The United States Department of Labor reported job growth of 217,000 new jobs for the month of May, marking the fourth straight month of gains greater than 200,000. The labor market has not seen such persistent job growth since the late 1990s and adds intrigue to the Federal Reserve’s ongoing discussions on when to raise interest rates. Total employment is 138.5 million, the highest since January 2008, and the unemployment rate of 6.3% is the lowest since October of 2008. The market has essentially recovered all of the jobs it lost since the Great Recession hit roughly six years ago.

While signs of improvement are apparent, there is still plenty of ground to recover. The Economic Policy Institute reports the job level is still roughly seven million positions shy of where it should be if the market had kept up with the growing labor force. The unemployment rate also does not take non-job seekers into account. In all, only 62.8% of Americans participate in the job market, which is the lowest number since 1979, lending criticism to recent improvement in the headline unemployment rate.

Source: US Bureau of Labor Statistics

Source: US Bureau of Labor Statistics

The Fed is scheduled to meet on June 18, 2014, to further discuss its bond buying program and the potential of raising interest rates. Chairwoman Janet Yellen has been somewhat unspecific with exact dates for when the Fed will initiate such programs, sticking with a “wait and see” approach rather than adhering to specific guidelines.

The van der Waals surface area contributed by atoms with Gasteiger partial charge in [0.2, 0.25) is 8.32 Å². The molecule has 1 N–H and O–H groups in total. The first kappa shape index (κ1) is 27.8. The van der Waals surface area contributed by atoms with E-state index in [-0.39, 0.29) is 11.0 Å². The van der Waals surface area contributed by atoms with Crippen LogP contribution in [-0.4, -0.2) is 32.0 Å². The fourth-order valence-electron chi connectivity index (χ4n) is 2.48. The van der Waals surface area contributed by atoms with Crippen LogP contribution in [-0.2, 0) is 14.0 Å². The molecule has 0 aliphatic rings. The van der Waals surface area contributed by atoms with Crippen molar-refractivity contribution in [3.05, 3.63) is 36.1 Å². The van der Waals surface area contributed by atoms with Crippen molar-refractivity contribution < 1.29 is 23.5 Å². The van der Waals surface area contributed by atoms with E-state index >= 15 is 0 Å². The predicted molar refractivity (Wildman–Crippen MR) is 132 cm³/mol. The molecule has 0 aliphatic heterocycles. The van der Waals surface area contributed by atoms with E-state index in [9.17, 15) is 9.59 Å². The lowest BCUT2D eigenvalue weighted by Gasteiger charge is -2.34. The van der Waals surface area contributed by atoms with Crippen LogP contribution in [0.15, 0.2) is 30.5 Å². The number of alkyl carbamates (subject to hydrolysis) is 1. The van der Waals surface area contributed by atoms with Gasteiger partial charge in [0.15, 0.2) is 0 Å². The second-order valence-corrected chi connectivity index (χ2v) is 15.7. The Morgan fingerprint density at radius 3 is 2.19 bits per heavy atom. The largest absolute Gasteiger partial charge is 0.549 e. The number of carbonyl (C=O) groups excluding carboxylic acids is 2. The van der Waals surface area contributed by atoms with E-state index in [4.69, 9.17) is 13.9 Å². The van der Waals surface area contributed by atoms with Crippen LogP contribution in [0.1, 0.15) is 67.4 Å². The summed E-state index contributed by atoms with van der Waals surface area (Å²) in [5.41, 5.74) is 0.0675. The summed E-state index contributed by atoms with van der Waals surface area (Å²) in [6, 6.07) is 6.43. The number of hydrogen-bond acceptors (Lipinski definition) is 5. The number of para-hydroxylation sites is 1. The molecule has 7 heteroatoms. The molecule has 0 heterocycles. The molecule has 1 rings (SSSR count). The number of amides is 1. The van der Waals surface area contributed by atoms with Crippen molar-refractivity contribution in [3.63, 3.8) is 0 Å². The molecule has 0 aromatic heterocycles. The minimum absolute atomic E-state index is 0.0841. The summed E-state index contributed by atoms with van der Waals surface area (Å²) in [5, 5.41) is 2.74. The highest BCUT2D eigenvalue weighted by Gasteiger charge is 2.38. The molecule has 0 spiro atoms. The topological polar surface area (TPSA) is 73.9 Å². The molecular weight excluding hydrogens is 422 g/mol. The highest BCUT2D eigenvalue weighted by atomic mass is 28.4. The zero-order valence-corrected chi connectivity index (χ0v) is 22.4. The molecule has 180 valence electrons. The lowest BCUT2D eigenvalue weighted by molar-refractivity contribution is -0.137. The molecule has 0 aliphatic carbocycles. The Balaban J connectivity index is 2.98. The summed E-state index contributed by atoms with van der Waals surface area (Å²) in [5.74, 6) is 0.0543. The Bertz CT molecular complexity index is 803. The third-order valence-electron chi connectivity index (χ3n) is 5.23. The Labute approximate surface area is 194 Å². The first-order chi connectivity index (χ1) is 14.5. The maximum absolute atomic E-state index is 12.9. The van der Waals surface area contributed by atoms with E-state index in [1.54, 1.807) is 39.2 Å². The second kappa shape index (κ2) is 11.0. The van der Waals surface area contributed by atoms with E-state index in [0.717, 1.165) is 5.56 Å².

Charles Goodson, a member of the Energy Advisory Council of the New Orleans Branch of the Federal Reserve Bank of Atlanta, told OAG360 in April that he believes the Federal Reserve will likely be out of the bond buying market by October or November 2014. Then, he said, “We will probably see a quarter point rise in Fed rates probably by the second half of next year.”

Oil and Gas Employment Continues to Rise

The United States Bureau of Economic Analysis (BEA) reported 188,000 jobs in the oil in gas industry at the end of 2012, which stood 49% higher than in 2005 when the sector held 126,000 jobs. Employment in the industry is also up 16% since 2008, while the rest of the economy has declined by roughly 2%. In 2012, overall gross domestic product (GDP) increased by 2.8% on a year-over-year basis. The oil and gas sector accounted for 0.28% of the change – the most of any sector. From 2008 to 2012, the overall GDP has increased by 4.3%, while the oil and gas extraction sector has jumped by 43%. In all, the oil and gas industry has single handedly accounted for 9.5% of the nation’s overall GDP growth since 2008.

Source: US Bureau of Labor Statistics

Source: US Bureau of Labor Statistics

More Exploration = More Jobs

A strong job market has a direct effect on the economy. In a report by the BEA detailing state-by-state GDP in 2012, North Dakota and Texas, the two states most exploited by the oil and gas industry, topped the charts of the most rapidly growing states. North Dakota is increasing at five times the rate of the rest of the country. Future growth in Texas is expected to be driven by  the Eagle Ford Shale, which has emerged into a world class oil play in just a handful of years. Oil and gas jobs in San Antonio, Texas, have more than doubled since the Shale’s boom began in 2009.